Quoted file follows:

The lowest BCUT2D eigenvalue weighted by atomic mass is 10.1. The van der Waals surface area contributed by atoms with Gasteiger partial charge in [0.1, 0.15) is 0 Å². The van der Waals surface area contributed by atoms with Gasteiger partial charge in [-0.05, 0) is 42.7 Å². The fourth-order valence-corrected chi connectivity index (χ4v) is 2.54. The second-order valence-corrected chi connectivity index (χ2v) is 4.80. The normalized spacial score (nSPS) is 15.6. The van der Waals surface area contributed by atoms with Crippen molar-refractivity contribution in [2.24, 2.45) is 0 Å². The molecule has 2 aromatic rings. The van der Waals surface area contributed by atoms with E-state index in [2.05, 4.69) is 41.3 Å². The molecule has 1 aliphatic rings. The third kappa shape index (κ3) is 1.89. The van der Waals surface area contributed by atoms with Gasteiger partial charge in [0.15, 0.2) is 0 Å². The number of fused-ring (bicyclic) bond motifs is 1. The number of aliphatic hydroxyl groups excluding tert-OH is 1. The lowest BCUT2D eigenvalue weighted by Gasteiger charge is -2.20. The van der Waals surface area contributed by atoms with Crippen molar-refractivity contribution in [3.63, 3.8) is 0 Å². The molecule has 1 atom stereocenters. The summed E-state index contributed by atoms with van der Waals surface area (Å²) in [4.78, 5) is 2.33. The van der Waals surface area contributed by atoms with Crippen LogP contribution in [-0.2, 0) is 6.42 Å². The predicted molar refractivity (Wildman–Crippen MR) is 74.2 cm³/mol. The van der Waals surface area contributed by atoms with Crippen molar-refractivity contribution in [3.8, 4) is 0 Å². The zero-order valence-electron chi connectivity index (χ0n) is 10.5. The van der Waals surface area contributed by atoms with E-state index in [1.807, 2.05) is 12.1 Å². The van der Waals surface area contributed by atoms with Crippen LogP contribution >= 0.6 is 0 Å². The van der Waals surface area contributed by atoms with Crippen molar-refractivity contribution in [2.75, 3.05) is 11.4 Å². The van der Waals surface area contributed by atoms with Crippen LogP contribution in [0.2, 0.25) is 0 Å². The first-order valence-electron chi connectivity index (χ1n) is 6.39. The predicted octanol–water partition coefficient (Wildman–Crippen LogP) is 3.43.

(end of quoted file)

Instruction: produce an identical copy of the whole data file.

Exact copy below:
The lowest BCUT2D eigenvalue weighted by atomic mass is 10.1. The van der Waals surface area contributed by atoms with Gasteiger partial charge in [0.1, 0.15) is 0 Å². The van der Waals surface area contributed by atoms with Gasteiger partial charge in [-0.05, 0) is 42.7 Å². The fourth-order valence-corrected chi connectivity index (χ4v) is 2.54. The second-order valence-corrected chi connectivity index (χ2v) is 4.80. The normalized spacial score (nSPS) is 15.6. The van der Waals surface area contributed by atoms with Crippen molar-refractivity contribution in [2.24, 2.45) is 0 Å². The molecule has 2 aromatic rings. The van der Waals surface area contributed by atoms with E-state index in [2.05, 4.69) is 41.3 Å². The molecule has 1 aliphatic rings. The third kappa shape index (κ3) is 1.89. The van der Waals surface area contributed by atoms with Gasteiger partial charge in [0.15, 0.2) is 0 Å². The number of fused-ring (bicyclic) bond motifs is 1. The number of aliphatic hydroxyl groups excluding tert-OH is 1. The lowest BCUT2D eigenvalue weighted by Gasteiger charge is -2.20. The van der Waals surface area contributed by atoms with Crippen molar-refractivity contribution in [3.63, 3.8) is 0 Å². The molecule has 1 atom stereocenters. The summed E-state index contributed by atoms with van der Waals surface area (Å²) in [4.78, 5) is 2.33. The van der Waals surface area contributed by atoms with Crippen LogP contribution in [-0.2, 0) is 6.42 Å². The predicted molar refractivity (Wildman–Crippen MR) is 74.2 cm³/mol. The van der Waals surface area contributed by atoms with Crippen molar-refractivity contribution in [3.8, 4) is 0 Å². The zero-order valence-electron chi connectivity index (χ0n) is 10.5. The van der Waals surface area contributed by atoms with E-state index in [1.807, 2.05) is 12.1 Å². The van der Waals surface area contributed by atoms with Crippen LogP contribution >= 0.6 is 0 Å². The van der Waals surface area contributed by atoms with Crippen molar-refractivity contribution in [2.75, 3.05) is 11.4 Å². The van der Waals surface area contributed by atoms with Crippen LogP contribution in [0.2, 0.25) is 0 Å². The first-order valence-electron chi connectivity index (χ1n) is 6.39. The predicted octanol–water partition coefficient (Wildman–Crippen LogP) is 3.43.